3. Schools develop proprietary entrance exams
This might happen in some spots, but we expect it to be short-lived. In this scenario, schools would develop their own individual exams to determine college readiness. Or groups of schools band together to develop an exam which they all collectively consider (imagine the UC schools creating their own UC entrance exam that student would be required to take if they wanted to apply to any school in the UC system). This is riddled with challenges, not only for the schools who will have to somehow develop a bias-free test in limited time, but also for the students who will now have multiple tests to take if they want to apply to a different schools.
What will the SAT and ACT look like in the future?
Assuming that the tests are not completely irrelevant to the college application process, the SAT and ACT will most likely evolve to become like the graduate exams, the GMAT and the GRE which feature on-demand testing at test centers nationwide.
The process will likely look like this. At any time, a student will make an appointment to go to a testing facility, then at the appointed time, the student will take the test on a computer. If SAT/ACT scores are not required by colleges, submitting a good score will still increase the student’s chances of getting into the school of his or her choice.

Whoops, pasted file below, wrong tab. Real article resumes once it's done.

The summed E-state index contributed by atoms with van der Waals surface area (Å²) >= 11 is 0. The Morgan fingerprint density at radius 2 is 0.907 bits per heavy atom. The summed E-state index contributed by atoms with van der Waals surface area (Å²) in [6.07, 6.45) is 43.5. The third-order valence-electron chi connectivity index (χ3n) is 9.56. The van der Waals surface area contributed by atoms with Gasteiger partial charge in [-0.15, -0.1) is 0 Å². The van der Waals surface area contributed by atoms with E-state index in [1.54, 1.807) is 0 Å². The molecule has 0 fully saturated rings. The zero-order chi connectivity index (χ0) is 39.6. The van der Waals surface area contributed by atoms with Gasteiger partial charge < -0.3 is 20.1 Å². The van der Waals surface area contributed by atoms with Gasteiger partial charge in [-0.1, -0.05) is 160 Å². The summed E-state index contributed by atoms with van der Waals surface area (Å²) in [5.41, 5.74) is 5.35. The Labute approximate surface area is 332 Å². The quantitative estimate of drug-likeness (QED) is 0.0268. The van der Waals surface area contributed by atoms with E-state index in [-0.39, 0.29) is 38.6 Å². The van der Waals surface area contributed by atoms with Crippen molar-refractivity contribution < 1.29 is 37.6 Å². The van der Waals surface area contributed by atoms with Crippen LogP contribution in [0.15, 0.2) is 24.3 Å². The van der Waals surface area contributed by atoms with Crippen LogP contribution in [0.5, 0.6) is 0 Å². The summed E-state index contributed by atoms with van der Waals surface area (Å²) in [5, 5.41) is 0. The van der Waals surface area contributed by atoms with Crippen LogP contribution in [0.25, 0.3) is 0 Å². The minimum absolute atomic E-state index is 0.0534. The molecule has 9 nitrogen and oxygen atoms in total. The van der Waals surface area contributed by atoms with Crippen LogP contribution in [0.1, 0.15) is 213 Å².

There are a couple of reasons why we feel this is the most likely scenario. First, the SAT and ACT have been moving towards computer-based testing for a while now. So, while an all-online version of the test is not likely, taking the test on a computer is. Second, we wrote an article before the COVID pandemic broke out on what the future of the SAT/ACT would be with a growing number of school becoming test optional), and many of the reasons we listed then for why the tests would not vanish entirely have not changed, the most noteworthy reasons being that colleges still need a way to compare GPAs between different high schools and students still need to stand out from their peers.
So long as these are truths in the college admissions process, there will likely be a place for the SAT and ACT in that process, even if that place is more limited than what it is currently.